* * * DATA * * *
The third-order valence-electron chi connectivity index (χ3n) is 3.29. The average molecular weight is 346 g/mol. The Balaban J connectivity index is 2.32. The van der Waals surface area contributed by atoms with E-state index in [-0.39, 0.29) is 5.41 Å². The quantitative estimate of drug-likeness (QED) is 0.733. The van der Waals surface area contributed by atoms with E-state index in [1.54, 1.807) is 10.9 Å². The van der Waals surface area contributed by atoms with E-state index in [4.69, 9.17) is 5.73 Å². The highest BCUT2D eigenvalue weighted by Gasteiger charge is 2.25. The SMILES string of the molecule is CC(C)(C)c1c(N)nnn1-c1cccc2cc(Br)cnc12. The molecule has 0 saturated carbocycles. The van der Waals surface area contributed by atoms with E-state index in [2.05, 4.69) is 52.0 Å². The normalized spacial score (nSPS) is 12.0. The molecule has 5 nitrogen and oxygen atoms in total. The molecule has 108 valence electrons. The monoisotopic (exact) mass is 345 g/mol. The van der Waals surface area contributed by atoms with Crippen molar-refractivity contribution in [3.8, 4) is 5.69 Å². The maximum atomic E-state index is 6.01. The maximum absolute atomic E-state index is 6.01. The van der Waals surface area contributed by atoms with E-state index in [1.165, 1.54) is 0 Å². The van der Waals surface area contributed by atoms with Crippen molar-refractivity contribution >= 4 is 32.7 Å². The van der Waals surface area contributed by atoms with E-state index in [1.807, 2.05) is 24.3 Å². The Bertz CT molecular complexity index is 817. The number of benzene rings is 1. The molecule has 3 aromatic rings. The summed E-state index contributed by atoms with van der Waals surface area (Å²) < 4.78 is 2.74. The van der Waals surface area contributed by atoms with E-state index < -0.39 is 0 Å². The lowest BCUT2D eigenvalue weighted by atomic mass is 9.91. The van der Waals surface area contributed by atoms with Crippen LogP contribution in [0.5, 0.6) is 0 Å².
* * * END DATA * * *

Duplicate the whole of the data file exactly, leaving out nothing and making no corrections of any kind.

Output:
The third-order valence-electron chi connectivity index (χ3n) is 3.29. The average molecular weight is 346 g/mol. The Balaban J connectivity index is 2.32. The van der Waals surface area contributed by atoms with E-state index in [-0.39, 0.29) is 5.41 Å². The quantitative estimate of drug-likeness (QED) is 0.733. The van der Waals surface area contributed by atoms with E-state index in [1.54, 1.807) is 10.9 Å². The van der Waals surface area contributed by atoms with E-state index in [4.69, 9.17) is 5.73 Å². The highest BCUT2D eigenvalue weighted by Gasteiger charge is 2.25. The SMILES string of the molecule is CC(C)(C)c1c(N)nnn1-c1cccc2cc(Br)cnc12. The molecule has 0 saturated carbocycles. The van der Waals surface area contributed by atoms with E-state index in [2.05, 4.69) is 52.0 Å². The normalized spacial score (nSPS) is 12.0. The molecule has 5 nitrogen and oxygen atoms in total. The molecule has 108 valence electrons. The monoisotopic (exact) mass is 345 g/mol. The van der Waals surface area contributed by atoms with Crippen molar-refractivity contribution in [3.8, 4) is 5.69 Å². The maximum atomic E-state index is 6.01. The maximum absolute atomic E-state index is 6.01. The van der Waals surface area contributed by atoms with E-state index in [1.165, 1.54) is 0 Å². The van der Waals surface area contributed by atoms with Crippen molar-refractivity contribution >= 4 is 32.7 Å². The van der Waals surface area contributed by atoms with E-state index in [1.807, 2.05) is 24.3 Å². The Bertz CT molecular complexity index is 817. The number of benzene rings is 1. The molecule has 3 aromatic rings. The summed E-state index contributed by atoms with van der Waals surface area (Å²) < 4.78 is 2.74. The van der Waals surface area contributed by atoms with E-state index < -0.39 is 0 Å². The lowest BCUT2D eigenvalue weighted by atomic mass is 9.91. The van der Waals surface area contributed by atoms with Crippen LogP contribution in [0.5, 0.6) is 0 Å².